Fourteen-year-old Alba goes swimming in her local lake. Whilst ducking her head beneath the water, she is barely aware that the world is being devastated by an unknown force. She emerges in time to see strange oval objects glimmering in the sky. They are shooting towards the village that she calls home.
Alone with one other survivor, Didac, Alba returns to a scene of devastation. Buildings have collapsed in on themselves. Walls have fallen into ruins. Rubble blocks the roads. Every human being has perished, slumped on the floor, behind the wheels of their cars, or buried beneath the wreckage of their homes. All mammalian life has similarly been exterminated: the corpses of donkeys, cows, pigs and rabbits litter the farmyard. The only remaining signs of life are the chickens that roost around them, and the flies that buzz greedily around the eyes and mouths of the dead.
Thus begins Mecanoscrit del segon origin by Manuel de Pedrolo (1974). It is a classic work of Catalan fiction, playing the same role for Catalan readers as The Lord of the Files does for those in Britain. It is the first adult book that many children read: my own copy has two names marked in the cover, one in biro, the other in pencil. Many children can recite its opening line and refrain by heart: “L’Alba, una noia de catorze anys, verge i bruna…”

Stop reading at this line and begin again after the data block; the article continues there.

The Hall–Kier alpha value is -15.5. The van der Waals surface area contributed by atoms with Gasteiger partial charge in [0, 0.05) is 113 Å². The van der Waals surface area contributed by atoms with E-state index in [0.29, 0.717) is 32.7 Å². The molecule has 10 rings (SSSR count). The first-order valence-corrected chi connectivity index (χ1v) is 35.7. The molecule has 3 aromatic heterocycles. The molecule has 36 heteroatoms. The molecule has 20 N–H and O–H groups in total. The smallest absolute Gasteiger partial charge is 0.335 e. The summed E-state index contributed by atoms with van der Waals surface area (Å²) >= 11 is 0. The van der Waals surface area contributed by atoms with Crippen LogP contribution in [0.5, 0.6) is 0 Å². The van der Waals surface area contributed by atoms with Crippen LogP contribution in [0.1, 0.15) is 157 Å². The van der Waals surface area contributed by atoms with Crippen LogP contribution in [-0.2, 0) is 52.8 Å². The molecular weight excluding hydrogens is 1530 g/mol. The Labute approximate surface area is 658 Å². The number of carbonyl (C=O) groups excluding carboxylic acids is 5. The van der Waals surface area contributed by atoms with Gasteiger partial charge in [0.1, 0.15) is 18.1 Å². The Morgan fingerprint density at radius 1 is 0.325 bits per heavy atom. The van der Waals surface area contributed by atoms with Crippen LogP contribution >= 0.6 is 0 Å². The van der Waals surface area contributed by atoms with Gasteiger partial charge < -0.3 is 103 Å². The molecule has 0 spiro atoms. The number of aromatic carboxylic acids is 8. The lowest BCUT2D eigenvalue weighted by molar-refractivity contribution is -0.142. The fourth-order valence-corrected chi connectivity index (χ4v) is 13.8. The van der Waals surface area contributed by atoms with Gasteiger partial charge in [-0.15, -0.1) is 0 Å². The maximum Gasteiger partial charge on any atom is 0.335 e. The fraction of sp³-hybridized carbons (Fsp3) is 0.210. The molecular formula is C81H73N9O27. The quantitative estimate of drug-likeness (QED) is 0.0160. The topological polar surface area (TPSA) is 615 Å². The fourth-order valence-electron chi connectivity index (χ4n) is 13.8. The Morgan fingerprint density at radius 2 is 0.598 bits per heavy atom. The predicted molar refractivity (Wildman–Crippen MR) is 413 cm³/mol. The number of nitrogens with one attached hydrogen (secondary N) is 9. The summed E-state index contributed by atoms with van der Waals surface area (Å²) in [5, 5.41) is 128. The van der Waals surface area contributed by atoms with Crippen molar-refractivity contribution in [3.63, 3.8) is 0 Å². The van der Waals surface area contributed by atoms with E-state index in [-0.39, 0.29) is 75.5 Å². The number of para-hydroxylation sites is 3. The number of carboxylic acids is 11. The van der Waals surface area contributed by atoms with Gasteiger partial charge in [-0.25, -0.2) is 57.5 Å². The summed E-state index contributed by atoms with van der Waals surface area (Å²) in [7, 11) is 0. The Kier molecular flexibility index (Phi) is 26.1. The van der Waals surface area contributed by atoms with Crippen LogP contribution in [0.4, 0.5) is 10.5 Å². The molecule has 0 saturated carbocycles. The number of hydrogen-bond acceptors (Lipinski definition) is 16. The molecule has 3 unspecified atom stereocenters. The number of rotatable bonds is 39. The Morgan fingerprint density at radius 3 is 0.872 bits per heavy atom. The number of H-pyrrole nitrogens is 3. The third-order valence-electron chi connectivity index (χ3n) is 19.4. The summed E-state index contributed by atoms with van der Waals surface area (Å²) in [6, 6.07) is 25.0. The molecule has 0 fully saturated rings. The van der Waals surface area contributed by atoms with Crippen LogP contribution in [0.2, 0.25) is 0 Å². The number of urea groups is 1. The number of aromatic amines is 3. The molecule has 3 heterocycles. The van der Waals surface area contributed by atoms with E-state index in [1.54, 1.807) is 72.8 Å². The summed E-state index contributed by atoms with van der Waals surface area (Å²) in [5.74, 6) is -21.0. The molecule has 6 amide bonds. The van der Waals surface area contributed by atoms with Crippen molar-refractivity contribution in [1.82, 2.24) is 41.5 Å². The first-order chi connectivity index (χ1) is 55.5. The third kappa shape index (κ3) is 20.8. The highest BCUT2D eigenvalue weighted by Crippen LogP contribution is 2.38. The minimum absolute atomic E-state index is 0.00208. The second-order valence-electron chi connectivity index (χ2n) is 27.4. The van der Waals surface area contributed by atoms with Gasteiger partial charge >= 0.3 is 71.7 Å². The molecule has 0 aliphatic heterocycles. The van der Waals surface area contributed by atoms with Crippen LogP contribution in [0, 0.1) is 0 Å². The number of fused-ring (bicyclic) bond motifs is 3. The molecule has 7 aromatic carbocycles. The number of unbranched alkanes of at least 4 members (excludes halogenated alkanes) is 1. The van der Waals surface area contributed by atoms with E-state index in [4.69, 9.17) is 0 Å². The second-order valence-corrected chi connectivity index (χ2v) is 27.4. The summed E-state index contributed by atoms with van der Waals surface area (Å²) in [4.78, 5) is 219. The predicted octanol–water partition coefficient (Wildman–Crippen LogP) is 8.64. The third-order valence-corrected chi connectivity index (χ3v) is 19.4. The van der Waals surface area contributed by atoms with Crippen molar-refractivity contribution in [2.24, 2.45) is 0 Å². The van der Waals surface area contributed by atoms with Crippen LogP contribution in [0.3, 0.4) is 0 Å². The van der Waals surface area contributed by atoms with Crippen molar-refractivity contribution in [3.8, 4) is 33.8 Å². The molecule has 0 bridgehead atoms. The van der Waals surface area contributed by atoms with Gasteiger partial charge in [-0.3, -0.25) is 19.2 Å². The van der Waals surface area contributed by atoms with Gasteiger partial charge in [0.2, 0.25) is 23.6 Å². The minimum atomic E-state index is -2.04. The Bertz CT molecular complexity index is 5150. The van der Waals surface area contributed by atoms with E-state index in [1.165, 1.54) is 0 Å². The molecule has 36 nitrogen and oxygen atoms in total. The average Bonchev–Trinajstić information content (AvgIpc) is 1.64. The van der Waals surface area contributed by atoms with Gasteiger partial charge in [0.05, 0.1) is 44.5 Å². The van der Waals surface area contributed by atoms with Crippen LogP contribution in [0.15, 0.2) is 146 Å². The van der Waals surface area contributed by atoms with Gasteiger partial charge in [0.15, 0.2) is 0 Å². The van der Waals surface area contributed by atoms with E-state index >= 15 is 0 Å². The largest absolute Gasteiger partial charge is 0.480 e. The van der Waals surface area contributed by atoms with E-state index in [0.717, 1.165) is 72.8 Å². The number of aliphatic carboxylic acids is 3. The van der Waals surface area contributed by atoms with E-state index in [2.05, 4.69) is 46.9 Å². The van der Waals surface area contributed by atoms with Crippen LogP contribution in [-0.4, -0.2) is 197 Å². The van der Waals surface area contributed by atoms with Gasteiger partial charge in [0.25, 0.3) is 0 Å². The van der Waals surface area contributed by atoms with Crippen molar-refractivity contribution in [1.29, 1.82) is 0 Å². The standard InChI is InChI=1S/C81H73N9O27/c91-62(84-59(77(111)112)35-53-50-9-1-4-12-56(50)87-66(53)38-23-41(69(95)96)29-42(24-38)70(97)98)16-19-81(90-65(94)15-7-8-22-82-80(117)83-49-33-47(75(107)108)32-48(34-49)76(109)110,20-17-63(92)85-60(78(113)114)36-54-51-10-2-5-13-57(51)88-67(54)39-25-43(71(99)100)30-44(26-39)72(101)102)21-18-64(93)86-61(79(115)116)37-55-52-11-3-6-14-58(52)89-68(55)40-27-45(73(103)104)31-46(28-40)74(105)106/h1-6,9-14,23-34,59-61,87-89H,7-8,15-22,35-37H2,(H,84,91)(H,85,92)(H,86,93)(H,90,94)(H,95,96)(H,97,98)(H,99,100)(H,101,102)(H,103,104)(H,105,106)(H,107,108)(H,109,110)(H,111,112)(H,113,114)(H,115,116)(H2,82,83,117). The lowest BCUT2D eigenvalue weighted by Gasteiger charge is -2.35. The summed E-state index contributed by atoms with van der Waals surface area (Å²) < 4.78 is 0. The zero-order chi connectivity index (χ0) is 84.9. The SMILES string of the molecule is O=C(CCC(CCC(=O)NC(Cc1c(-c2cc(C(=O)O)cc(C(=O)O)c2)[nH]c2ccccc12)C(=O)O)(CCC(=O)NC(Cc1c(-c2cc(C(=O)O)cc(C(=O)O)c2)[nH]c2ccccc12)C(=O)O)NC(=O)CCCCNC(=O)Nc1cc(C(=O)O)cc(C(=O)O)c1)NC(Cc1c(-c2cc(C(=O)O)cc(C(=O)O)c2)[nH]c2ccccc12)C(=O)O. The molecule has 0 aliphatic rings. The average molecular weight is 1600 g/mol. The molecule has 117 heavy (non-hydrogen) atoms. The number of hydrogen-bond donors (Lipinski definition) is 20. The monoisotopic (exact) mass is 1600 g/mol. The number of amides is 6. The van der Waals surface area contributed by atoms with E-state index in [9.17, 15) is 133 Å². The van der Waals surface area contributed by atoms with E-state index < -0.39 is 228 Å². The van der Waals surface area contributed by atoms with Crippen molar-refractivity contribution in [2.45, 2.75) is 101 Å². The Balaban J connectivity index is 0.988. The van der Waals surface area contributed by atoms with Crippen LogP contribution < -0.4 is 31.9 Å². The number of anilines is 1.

Not only is it a dystopian fantasy, it also carries a second message as well. The book is written in fragments, which are all that remains of an original text from some distant time. Alba’s story has become the Urtext of the catastrophe’s survivors, the beginning of a new chapter in humanity’s existence. The very name Alba means ‘dawn’, and it is de Pedrolo’s way of mischievously reimagining the world as one where Catalan has become the lingua franca.
If the book had been written in English, it would certainly have been made into a film by now and enjoyed worldwide renown. Fortunately, however, the Catalan film industry is enjoying something of a boom at the moment. A film version of the novel will appear in cinemas soon, with the English title Second Origin, at least according to the IMDB website.
This is wonderful news, for formerly foreign filmmakers have shied away from science fiction. This no doubt owing to its high costs and the difficulty of competing with the quality of American special effects. The film of Mecanoscrit del segon origen comes hot on the heels of another Catalan-Spanish science-fiction movie, Eva (2011). Starring Daniel Brühl (of Goodbye Lenin and Inglorious Basterds fame), it explores robotics and the relationship between creator and creation. Eva is beautifully shot and very well acted, which all bodes well for Second Origin when it finally appears.
It is good news to see that the Star Wars films are not the only science fiction movies that will be available with subtitles in the 21st century!